iReview | Edition 4

Jul 31, 2010 in ,

Where Rainbows End - Cecelia Ahern

Upon opening the first page of the book, you’re thrust into a conversation being held by two 5 year-olds - Alex and Rosie - in note form. The rest of the story carries out this style, flitting from notes, to letters, to emails, IMs, and even chat rooms. As you read on, the characters grow up fairly quickly, reaching the age of 16 within the next couple of pages. Not long later Alex is abruptly uprooted and moved to America when they’re 17, their life-long friendship is forced to stretch across the ocean. But when a plan for Alex to fly back for their debs fails, and Rosie ends up going with Brian the Whine, things go wrong - way wrong.

Rosie is thrown into a situation she’d never planned, and a situation that ruins every other plan she’d made. College is no longer an option, and suddenly, she’s trapped into a life she never wanted. Alex is too far away to be of much help, but she makes a friend soon, who’s hilarious in her own way. Eventually, she gets a job working in her dream industry: a hotel. The bosses are great, and she’s offered a huge promotion. Things start to look up, but nothing really is as rosy as it seems...

I wasn’t much of a fan of this whole note-writing/emailing format that Ahern used this round, because I tend to prefer more descriptive writings, but I’ll make an exception for this one. It captured the candid-ness of all the characters, and it showed everything that’s going on, even if the other characters aren’t aware of it. As was Ahern’s other books that I’ve read, this made for a perfect relaxing read, that I looked forward to finishing. If it means anything, I found myself thinking about how everything took so long to finally arrive at the conclusion for days on end. I’ll definitely be reading this again sometime in the future.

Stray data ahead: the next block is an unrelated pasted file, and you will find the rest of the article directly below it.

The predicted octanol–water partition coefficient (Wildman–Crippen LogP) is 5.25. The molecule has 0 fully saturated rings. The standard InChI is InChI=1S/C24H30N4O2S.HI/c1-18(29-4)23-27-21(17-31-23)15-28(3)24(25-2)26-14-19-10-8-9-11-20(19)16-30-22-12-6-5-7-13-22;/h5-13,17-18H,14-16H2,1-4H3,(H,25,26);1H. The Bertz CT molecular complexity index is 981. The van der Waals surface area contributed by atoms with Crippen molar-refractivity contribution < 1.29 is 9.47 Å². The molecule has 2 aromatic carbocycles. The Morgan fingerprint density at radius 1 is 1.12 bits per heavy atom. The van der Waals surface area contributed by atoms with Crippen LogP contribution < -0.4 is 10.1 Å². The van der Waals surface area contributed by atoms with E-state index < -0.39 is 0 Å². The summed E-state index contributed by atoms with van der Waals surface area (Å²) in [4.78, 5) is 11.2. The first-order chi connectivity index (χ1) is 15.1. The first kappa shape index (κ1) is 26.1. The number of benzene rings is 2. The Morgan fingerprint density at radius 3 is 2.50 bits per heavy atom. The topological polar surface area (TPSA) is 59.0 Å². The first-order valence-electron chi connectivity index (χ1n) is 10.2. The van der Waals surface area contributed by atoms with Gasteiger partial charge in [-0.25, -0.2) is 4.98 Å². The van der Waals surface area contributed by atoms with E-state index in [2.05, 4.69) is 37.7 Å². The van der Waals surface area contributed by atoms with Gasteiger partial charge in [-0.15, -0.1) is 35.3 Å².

Teen Idol - Meg Cabot

This has gotta be one of the first chick-lit books I’ve ever read, and I decided to revisit it last week, courtesy of British Council’s library. The main character is Jenny Greenley - the girl next door, who’s always willing to do anything. A nice, pretty girl; every parents’ dream. Then comes Luke Striker - a hot actor, who’s bruising over an ex-girlfriend (who, by the way, decided to marry an old man). Every girl has his picture on their walls, and every girl throws herself at him. Except Jenny. So when Luke comes, incontigo, to Clayton High, who better to help hide his identity than Jenny? She takes on this role well, but Luke has a few things to say to her that’ll change her perception of herself, and push her to do things she never even dreamt of doing.

I guess I’m partial to this book since, like I said, it was one of the first chick-lit books I’ve ever read. With that said, I absolutely love it! Always have, and always will. It’s hilarious at points, and though the plot is a little out there, it’s totally believable, and nothing seems too unreal. Cabot did an awesome job on this one!